Take one, or take them all, but people and organizations looking to optimize performance and employee engagement might want to ponder the lineup of seminars to be led by consultants Marge & Mike Cieri of
Mardac Consultants.

The series, Create a High Performance Workplace 2015, is sponsored and organized by Columbia Gorge Community College. Each event will be held from 1 to 5 p.m. Tuesdays at the Hood River Indian Creek Campus starting April 14.

Cost for the entire series is $725. Want just one? It’ll be $95. Contact Suzanne Burd at (541) 506-6011 to register. Here’s the lineup:

  • 4/14 — Emotional Intelligence — Handle your own emotions and the reactions of others.
    5/12 — Problem Solving & Decision Making — Address issues strategically and make suitable decisions.
    6/9 — Recruitment, Interviewing, and On-Boarding — Attract good candidates, hire the best fit and start on a
    positive note.
    7/14 — Managing Day-to-Day Performance — Identify performance gaps for improved productivity.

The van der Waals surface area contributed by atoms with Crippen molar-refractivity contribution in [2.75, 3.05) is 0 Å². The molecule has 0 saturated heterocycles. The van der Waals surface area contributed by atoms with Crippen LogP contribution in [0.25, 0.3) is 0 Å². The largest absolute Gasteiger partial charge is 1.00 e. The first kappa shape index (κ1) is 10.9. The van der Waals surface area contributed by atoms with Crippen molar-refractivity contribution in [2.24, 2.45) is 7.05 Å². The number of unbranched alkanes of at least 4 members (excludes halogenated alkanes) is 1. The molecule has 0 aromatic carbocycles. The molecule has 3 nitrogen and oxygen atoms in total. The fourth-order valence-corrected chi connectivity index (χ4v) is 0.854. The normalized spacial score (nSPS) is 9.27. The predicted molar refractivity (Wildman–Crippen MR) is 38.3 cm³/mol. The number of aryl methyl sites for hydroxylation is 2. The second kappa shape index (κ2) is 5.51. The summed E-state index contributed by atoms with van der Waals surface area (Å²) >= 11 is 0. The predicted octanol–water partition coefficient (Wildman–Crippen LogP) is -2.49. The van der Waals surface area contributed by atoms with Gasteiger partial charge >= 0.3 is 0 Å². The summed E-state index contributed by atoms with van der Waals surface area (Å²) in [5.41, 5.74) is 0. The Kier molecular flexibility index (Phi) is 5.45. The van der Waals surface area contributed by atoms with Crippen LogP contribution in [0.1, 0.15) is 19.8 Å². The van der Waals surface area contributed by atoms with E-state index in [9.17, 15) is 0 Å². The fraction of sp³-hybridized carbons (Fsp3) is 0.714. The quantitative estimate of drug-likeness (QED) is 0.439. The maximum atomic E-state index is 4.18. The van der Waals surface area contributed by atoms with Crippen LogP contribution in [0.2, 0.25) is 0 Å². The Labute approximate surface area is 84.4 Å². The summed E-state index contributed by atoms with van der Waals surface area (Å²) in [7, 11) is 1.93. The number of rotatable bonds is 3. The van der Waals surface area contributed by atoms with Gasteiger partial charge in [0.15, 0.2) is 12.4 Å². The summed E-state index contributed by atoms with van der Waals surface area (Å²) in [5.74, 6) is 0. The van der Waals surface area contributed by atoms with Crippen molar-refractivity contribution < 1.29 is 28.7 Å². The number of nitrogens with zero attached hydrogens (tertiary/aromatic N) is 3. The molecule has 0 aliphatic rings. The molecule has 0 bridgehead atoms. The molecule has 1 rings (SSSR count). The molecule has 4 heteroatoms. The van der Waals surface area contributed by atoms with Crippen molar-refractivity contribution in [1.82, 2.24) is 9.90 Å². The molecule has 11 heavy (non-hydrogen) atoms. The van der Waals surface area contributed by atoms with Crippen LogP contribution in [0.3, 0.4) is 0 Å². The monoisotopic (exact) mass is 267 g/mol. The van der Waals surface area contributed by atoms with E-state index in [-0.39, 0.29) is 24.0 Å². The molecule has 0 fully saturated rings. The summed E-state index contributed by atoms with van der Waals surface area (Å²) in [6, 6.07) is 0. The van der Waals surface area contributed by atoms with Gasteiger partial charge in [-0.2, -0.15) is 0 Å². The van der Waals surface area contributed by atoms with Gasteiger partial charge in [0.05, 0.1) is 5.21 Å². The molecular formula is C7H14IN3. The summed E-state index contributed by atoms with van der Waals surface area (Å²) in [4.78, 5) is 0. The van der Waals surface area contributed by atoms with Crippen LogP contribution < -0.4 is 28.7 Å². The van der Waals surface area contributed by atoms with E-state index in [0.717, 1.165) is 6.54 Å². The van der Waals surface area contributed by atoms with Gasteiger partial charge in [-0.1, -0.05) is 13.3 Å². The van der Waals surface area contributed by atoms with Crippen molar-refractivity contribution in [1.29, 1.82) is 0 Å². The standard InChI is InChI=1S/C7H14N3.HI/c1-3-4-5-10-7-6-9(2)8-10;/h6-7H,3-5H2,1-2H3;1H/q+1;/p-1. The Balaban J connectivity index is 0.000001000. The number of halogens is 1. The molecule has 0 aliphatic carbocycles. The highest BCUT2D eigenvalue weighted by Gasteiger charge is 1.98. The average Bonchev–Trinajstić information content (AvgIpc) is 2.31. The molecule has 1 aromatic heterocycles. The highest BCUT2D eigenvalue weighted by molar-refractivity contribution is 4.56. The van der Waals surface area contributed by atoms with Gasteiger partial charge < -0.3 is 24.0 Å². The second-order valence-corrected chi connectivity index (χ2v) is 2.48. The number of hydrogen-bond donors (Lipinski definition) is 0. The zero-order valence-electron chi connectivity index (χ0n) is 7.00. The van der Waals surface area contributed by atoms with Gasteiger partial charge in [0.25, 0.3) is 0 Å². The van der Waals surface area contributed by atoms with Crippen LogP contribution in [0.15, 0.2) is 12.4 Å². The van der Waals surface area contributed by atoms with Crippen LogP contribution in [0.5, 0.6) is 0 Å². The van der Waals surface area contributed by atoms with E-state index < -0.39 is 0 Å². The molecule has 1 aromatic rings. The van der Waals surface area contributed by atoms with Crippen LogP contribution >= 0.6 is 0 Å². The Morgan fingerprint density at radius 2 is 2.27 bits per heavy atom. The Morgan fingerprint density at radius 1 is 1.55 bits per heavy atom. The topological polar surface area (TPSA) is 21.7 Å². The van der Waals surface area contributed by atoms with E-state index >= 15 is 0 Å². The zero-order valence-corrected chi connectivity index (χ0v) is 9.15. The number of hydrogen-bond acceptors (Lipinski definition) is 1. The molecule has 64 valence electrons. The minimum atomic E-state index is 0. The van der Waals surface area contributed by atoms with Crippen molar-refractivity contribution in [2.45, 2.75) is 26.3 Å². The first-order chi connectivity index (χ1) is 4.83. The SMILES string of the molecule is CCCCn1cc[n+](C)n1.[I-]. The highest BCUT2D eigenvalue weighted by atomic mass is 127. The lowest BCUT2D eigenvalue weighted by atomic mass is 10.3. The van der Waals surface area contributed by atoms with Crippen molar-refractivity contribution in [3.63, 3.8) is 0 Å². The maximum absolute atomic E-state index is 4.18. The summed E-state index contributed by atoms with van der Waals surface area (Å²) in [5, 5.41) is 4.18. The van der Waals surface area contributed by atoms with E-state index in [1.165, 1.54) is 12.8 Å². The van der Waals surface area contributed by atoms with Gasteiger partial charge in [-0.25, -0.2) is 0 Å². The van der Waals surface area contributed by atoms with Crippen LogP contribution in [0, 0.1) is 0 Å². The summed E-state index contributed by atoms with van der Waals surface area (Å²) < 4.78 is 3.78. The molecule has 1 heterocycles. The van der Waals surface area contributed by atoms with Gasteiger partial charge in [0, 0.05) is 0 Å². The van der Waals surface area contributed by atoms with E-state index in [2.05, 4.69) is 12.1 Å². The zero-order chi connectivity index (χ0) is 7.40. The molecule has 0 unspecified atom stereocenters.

8/11 — Holding Employees & Others Accountable — Help each person on your team do their job well.
    9/8 — Coaching and Giving & Receiving Feedback — Fine-tune important coaching and feedback skills.
    10/13 — Managing Diversity in the Workplace — Develop strategies to capitalize on diversity as an asset in
    your work group.
    11/10 — Working with Difficult People Respond constructively to people you find difficult.
    12/8 — Team Development for Greater Productivity — Increase collaboration to achieve company objectives.

OSU, CGCC partner to create online internship hub

Oregon State University’s Open Campus program and Columbia Gorge Community College are collaborating to create an online networking site for companies offering internships, and students hoping to secure those real-world work experiences.

Ann Harris, the Open Campus Coordinator for OSU in the Gorge, said the initiative grew out of the Gorge Education and Industry Summit at CGCC last spring.

A committee that grew out of that event has been working to launch the website.

“It is our intention that this site will become the central “go-to” location for students seeking internships and will greatly help businesses in getting the word out,” Harris said.

She asked that businesses with internship opportunities or interest contact her about joining the network.